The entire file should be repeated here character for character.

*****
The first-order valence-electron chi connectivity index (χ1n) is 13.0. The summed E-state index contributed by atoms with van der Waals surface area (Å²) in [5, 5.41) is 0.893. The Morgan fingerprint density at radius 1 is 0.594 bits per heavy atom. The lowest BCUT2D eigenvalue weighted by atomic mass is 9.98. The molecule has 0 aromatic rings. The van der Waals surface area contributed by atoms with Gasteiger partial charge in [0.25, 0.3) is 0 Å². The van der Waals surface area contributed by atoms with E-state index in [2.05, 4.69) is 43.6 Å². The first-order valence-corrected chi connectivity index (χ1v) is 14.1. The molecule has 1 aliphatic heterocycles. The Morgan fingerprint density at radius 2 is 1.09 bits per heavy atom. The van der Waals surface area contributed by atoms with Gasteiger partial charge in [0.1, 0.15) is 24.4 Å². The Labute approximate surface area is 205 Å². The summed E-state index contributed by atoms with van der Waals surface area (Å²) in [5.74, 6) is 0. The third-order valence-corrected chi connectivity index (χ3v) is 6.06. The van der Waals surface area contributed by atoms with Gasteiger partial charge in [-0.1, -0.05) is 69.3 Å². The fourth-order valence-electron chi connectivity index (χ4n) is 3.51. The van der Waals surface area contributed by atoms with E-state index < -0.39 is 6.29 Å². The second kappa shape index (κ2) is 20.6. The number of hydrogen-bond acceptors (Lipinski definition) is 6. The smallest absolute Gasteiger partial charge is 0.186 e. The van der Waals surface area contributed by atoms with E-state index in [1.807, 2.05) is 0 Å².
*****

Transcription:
The first-order valence-electron chi connectivity index (χ1n) is 13.0. The summed E-state index contributed by atoms with van der Waals surface area (Å²) in [5, 5.41) is 0.893. The Morgan fingerprint density at radius 1 is 0.594 bits per heavy atom. The lowest BCUT2D eigenvalue weighted by atomic mass is 9.98. The molecule has 0 aromatic rings. The van der Waals surface area contributed by atoms with Gasteiger partial charge in [0.25, 0.3) is 0 Å². The van der Waals surface area contributed by atoms with E-state index in [2.05, 4.69) is 43.6 Å². The first-order valence-corrected chi connectivity index (χ1v) is 14.1. The molecule has 1 aliphatic heterocycles. The Morgan fingerprint density at radius 2 is 1.09 bits per heavy atom. The van der Waals surface area contributed by atoms with Gasteiger partial charge in [0.1, 0.15) is 24.4 Å². The Labute approximate surface area is 205 Å². The summed E-state index contributed by atoms with van der Waals surface area (Å²) in [5.74, 6) is 0. The third-order valence-corrected chi connectivity index (χ3v) is 6.06. The van der Waals surface area contributed by atoms with Gasteiger partial charge in [-0.1, -0.05) is 69.3 Å². The fourth-order valence-electron chi connectivity index (χ4n) is 3.51. The van der Waals surface area contributed by atoms with E-state index < -0.39 is 6.29 Å². The second kappa shape index (κ2) is 20.6. The number of hydrogen-bond acceptors (Lipinski definition) is 6. The smallest absolute Gasteiger partial charge is 0.186 e. The van der Waals surface area contributed by atoms with E-state index in [1.807, 2.05) is 0 Å².